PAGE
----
2. Pippa – What additional car parking will be available in the area as part of your plan? I do not think narrowing throats would have a positive effect, in fact I fail to see what the problem is that would be solved by such. It this plan a solution looking for a problem?

      1. Response to Robert’s various comments:

        The plan supports effective parking management and doesn’t propose the removal of parking (specific details will be consulted on at the design stage for each initiative).

        A huge amount of additional short term parking is going to become available in the side streets off Ponsonby Rd once the Freemans Bay and Ponsonby residential parking zones are implemented.

        If you fail to see the issues regarding pedestrian safety on Ponsonby Rd then I can only presume you don’t walk and/or don’t know anyone that walks.

        Improving the pedestrian experience on Ponsonby Rd will not only create a safer more pleasant environment for everyone but will also be good for business.

  10. Before work starts on restricting vehicle access, let’s get the public transport sorted out first. Ponsonby Road is a long street, and walking the length of it is not on everyone’s “must do” list. That is why the side streets are chocka with visitors’ cars – they want to shop in the street but don’t want to walk a couple of ks to get to where they are going. Ponsonby was one of Auckland’s first suburbs, and was built in the days when most people walked to the end of their streets to catch a tram on Ponsonby or Herne Bay Roads, and perhaps that is what needs to be replicated today with a decent parking building added for the visitors. Loved the first image – it looks like my old friend Summer Street. Imagine getting a 21 tonne truck down there to a house site with cars parked both sides of the road, the Audis well away from the curbs so they don’t scuff their tyres.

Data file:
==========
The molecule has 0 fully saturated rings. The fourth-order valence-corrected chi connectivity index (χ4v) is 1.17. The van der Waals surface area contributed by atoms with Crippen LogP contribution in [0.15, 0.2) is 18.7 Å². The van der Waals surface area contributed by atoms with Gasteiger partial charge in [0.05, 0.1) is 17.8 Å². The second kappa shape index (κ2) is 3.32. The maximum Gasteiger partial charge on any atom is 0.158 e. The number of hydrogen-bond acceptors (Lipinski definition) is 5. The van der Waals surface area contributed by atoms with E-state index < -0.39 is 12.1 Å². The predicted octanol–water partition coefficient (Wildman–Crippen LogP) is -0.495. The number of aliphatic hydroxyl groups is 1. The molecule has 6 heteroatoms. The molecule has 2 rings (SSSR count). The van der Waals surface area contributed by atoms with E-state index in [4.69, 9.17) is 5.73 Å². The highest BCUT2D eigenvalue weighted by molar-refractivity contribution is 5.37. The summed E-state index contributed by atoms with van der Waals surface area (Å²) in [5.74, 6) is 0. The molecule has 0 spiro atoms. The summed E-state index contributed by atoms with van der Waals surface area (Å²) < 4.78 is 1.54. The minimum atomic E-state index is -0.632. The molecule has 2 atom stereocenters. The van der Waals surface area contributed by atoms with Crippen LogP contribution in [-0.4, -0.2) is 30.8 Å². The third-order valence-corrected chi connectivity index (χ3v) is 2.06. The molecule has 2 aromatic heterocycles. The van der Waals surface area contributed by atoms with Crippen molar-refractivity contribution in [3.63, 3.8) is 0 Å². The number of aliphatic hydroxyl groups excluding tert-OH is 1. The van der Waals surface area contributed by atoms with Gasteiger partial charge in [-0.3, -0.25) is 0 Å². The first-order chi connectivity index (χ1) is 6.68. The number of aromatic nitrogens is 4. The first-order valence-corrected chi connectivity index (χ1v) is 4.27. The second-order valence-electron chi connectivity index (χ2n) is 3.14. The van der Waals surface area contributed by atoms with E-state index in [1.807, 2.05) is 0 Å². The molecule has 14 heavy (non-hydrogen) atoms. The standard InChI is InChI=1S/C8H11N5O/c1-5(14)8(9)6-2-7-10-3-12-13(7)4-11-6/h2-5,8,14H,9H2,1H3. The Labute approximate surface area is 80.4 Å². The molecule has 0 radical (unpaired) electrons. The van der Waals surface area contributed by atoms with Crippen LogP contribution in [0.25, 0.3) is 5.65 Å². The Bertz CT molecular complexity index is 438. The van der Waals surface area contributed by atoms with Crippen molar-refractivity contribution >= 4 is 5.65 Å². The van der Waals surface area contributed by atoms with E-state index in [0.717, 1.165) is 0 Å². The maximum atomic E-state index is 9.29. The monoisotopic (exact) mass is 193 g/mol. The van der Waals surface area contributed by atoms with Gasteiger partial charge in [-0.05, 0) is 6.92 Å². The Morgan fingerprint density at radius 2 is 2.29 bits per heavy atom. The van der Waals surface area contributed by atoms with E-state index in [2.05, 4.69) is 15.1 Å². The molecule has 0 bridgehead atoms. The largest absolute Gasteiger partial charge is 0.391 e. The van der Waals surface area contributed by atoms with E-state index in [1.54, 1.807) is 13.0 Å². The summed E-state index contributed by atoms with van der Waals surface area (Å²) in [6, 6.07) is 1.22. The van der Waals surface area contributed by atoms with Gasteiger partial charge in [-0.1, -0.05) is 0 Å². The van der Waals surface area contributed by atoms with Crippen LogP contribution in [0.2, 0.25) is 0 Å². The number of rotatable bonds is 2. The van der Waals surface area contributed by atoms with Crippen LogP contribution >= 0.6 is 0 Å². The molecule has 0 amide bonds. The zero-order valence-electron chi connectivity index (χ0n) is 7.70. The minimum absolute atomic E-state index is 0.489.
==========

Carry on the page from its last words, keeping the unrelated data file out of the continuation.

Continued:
1. No one is suggesting reducing vehicle access, all roads and intersections will remain in place, all turns still allowed, all carparks left, only travel speed at intersections is proposed to be reduced very slightly for a very short distance.

      Plus I think it’s a bit dishonest to say let’s improve PT first when we are doing that right now.

    2. Excellent comment Evan. The side streets are at capacity. Parking is an issue, and cars trawling for car park spaces are often the culprits in terms of unsafe U-turns etc. A tram shuttle up & down Ponsonby Rd with carparks at each end (Vinegar Lane plus Three Lamps) would make a lot of sense.
      Great that Pippa has picked this up too. On my wishlist would be simply: More trees and a couple more pedestrian refuges. Yes the footpaths are pretty crappy in places but that doesnt bother me as much.

      1. “Parking is an issue”. Is this based on not getting a park outside wherever you want to go? I live five minutes walk from Ponsonby Central and parking is certainly not an issue in our street. Maybe people just need to walk a bit further?